"We have made lots of changes without compromising the quality of the competition we have. Last year the series was on radial tires, and it was just too expensive of an item for our teams to swallow. So we had to go to a bias ply-tire, which saved the teams about $500 a set. All of our teams use two sets (most teams use three sets), so on a given night we're talking about a saving of $1,000-$1,500. "After the second event of the year we went to a 10-minute halftime break instead of pit stops. We still run 250 laps, but it's divided up into two different segments. Now the teams don't have to bring in specialists to change tires, carry tires, or jack the car, which translates into a $1,000-$1,200 savings for the teams." CARS Pro Cup also recently announced a new title sponsor, Revolution Oil. With a series sponsor, the Rev Oil Pro Cup series its on its way to revitalization. "We're still in operation, and we're going to stay in operation."
RJ Scott--Managing Partner
In January 1997, Action Entertainment purchased Anderson Speedway, and set about putting together an eight-race series, with cooperation from Salem Speedway, Winchester Speedway, and Indianapolis Raceway Park. The response was overwhelming from the sponsors, fans, and competitors. As a result, the series became a full touring group in 1998 featuring more races (16 total), more racetracks (6 total), and more drivers (more than 75 total). The Champion Racing Association (CRA) was developed to oversee the new series. The CRA Super Series and JEGS CRA All-Stars utilize stock-appearing cars, which resemble the Impala, Fusion, Camry, and Charger. CRA is an ABC body rule series that feature a typical Asphalt Late Model engines, 358 ci with a compression ratio of 9:1. Competitors may also use a special Sealed Engine that is only available from two certified builders, which is designed to keep engine costs under control. R.J. Scott is one of the managing partners of CRA, and he took some time to speak with us.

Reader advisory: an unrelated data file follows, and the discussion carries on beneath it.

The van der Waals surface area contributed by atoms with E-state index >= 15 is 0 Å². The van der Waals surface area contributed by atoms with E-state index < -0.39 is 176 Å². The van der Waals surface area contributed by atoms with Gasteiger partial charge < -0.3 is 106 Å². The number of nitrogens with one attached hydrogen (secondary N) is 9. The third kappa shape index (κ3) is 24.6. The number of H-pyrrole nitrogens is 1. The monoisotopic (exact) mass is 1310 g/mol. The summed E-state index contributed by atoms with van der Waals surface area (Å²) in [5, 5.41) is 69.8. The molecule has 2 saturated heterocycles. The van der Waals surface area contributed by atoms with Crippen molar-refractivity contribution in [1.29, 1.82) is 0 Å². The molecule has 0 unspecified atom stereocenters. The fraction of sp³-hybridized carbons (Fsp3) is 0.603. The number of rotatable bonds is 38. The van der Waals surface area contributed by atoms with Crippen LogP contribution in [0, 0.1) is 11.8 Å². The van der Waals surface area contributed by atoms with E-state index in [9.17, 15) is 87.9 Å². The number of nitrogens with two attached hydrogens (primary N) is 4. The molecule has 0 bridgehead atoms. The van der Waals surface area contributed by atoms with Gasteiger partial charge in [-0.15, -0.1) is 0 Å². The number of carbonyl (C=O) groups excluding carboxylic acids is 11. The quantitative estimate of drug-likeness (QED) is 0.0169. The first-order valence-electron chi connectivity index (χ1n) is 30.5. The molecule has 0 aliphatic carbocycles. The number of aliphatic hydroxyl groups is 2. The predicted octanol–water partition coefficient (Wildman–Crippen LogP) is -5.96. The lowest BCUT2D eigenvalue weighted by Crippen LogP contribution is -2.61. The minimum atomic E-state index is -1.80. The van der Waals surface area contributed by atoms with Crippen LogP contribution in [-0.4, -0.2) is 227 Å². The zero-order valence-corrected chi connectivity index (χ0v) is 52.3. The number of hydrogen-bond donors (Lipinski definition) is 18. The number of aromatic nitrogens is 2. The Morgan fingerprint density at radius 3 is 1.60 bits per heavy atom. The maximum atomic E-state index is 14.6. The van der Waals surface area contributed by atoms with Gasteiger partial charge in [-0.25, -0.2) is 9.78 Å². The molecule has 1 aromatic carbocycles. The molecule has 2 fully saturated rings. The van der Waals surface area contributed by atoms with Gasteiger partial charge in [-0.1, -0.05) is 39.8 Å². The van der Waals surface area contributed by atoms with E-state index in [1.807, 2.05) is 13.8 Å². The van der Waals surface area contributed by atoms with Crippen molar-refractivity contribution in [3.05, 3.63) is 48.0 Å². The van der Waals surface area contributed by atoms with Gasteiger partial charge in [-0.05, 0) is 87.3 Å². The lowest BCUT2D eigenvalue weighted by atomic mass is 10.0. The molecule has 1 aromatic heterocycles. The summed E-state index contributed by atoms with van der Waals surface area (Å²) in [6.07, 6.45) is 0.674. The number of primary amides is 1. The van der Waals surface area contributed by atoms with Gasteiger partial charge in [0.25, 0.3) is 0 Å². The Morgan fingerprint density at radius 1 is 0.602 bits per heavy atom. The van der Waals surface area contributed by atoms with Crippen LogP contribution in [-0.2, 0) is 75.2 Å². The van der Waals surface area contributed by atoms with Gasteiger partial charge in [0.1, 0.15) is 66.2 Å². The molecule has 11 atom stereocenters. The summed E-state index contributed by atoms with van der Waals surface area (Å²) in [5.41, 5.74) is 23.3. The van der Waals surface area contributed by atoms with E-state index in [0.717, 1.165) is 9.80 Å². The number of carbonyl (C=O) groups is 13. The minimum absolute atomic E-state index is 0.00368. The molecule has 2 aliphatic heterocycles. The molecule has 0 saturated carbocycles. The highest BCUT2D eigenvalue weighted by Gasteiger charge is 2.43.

"The economy has really affected our lower series much greater in terms of car count, but we seem to be doing OK at the upper levels," Scott explains. "We feel pretty fortunate when we look around the country, because we see car counts falling off for some other series, but ours have remained pretty steady. These days if you can have 18-24 really good race cars on a racetrack, you can put on a really good show. When you see 12, 13, or less, there are some serious struggles. It seems like out top divisions have been less impacted by the economy, so we're pretty pleased about that."
Engine costs have been a huge issues among traveling Late Model series, and CRA has enacted rules to control these costs. Scott explained that this has impacted car counts in a positive way.
"That's why our car counts have remained pretty steady." He adds, "Some years back we looked at what was going to be the biggest problem for our competitors, and we looked at the cost of engines. Twelve years ago, if you wanted a competitive engine, you could easily spend $35,000-$40,000 on a great 9:1. We saw the number of people who could afford to do that was diminishing. We started with a fresh sheet of paper, and came up with the sealed engine for about $16,000. You can go run the top Super Late Model races in the country with a $16,000-$17,000 engine vs. $35,000-$40,000 ones. So we have significantly dropped the cost of the engine package, plus with the increase in crate Late model racing, there's another more affordable way to have some really sharp, fast race cars that the fans really enjoy and the teams enjoy putting on the racetrack."